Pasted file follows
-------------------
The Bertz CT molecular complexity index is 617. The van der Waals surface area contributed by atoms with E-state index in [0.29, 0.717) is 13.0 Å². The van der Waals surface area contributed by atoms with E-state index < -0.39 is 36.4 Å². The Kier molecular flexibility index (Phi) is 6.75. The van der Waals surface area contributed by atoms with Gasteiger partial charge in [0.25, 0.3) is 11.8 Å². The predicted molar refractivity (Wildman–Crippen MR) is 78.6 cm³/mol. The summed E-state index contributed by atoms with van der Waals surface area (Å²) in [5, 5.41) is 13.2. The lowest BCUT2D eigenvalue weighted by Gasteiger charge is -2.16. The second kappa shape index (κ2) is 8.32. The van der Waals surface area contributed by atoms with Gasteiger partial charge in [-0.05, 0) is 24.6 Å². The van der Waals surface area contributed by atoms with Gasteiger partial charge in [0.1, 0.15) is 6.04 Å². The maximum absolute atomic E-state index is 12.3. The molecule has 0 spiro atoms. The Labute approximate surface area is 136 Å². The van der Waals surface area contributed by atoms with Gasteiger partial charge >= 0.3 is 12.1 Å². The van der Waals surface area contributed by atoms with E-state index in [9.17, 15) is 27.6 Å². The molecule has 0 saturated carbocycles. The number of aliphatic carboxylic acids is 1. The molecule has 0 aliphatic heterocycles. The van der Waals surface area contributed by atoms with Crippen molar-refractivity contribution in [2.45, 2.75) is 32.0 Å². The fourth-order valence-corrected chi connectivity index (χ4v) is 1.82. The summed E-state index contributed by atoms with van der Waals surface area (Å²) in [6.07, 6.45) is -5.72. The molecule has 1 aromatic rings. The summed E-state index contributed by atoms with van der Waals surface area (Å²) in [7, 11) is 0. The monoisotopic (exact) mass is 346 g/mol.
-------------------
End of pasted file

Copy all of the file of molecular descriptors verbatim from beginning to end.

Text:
The Bertz CT molecular complexity index is 617. The van der Waals surface area contributed by atoms with E-state index in [0.29, 0.717) is 13.0 Å². The van der Waals surface area contributed by atoms with E-state index < -0.39 is 36.4 Å². The Kier molecular flexibility index (Phi) is 6.75. The van der Waals surface area contributed by atoms with Gasteiger partial charge in [0.25, 0.3) is 11.8 Å². The predicted molar refractivity (Wildman–Crippen MR) is 78.6 cm³/mol. The summed E-state index contributed by atoms with van der Waals surface area (Å²) in [5, 5.41) is 13.2. The lowest BCUT2D eigenvalue weighted by Gasteiger charge is -2.16. The second kappa shape index (κ2) is 8.32. The van der Waals surface area contributed by atoms with Gasteiger partial charge in [-0.05, 0) is 24.6 Å². The van der Waals surface area contributed by atoms with Gasteiger partial charge in [0.1, 0.15) is 6.04 Å². The maximum absolute atomic E-state index is 12.3. The molecule has 0 spiro atoms. The Labute approximate surface area is 136 Å². The van der Waals surface area contributed by atoms with Gasteiger partial charge >= 0.3 is 12.1 Å². The van der Waals surface area contributed by atoms with E-state index in [9.17, 15) is 27.6 Å². The molecule has 0 saturated carbocycles. The number of aliphatic carboxylic acids is 1. The molecule has 0 aliphatic heterocycles. The van der Waals surface area contributed by atoms with Crippen molar-refractivity contribution in [2.45, 2.75) is 32.0 Å². The fourth-order valence-corrected chi connectivity index (χ4v) is 1.82. The summed E-state index contributed by atoms with van der Waals surface area (Å²) in [6.07, 6.45) is -5.72. The molecule has 1 aromatic rings. The summed E-state index contributed by atoms with van der Waals surface area (Å²) in [7, 11) is 0. The monoisotopic (exact) mass is 346 g/mol.